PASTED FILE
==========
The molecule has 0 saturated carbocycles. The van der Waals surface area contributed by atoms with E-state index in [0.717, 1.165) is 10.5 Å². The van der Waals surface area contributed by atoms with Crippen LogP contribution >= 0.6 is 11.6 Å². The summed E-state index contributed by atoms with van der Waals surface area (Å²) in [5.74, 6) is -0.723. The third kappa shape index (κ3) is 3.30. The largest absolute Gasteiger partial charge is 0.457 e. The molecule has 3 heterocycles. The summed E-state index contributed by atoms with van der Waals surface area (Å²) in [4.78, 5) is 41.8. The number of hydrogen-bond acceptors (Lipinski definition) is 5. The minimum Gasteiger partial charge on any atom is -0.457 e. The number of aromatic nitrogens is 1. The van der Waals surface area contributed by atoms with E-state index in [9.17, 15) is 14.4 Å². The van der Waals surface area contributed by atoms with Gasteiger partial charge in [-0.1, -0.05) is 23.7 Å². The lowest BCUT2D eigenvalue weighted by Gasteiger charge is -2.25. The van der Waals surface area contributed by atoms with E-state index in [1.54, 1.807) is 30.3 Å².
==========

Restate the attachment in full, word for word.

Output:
The molecule has 0 saturated carbocycles. The van der Waals surface area contributed by atoms with E-state index in [0.717, 1.165) is 10.5 Å². The van der Waals surface area contributed by atoms with Crippen LogP contribution >= 0.6 is 11.6 Å². The summed E-state index contributed by atoms with van der Waals surface area (Å²) in [5.74, 6) is -0.723. The third kappa shape index (κ3) is 3.30. The largest absolute Gasteiger partial charge is 0.457 e. The molecule has 3 heterocycles. The summed E-state index contributed by atoms with van der Waals surface area (Å²) in [4.78, 5) is 41.8. The number of hydrogen-bond acceptors (Lipinski definition) is 5. The minimum Gasteiger partial charge on any atom is -0.457 e. The number of aromatic nitrogens is 1. The van der Waals surface area contributed by atoms with E-state index in [9.17, 15) is 14.4 Å². The van der Waals surface area contributed by atoms with Gasteiger partial charge in [-0.1, -0.05) is 23.7 Å². The lowest BCUT2D eigenvalue weighted by Gasteiger charge is -2.25. The van der Waals surface area contributed by atoms with E-state index in [1.54, 1.807) is 30.3 Å².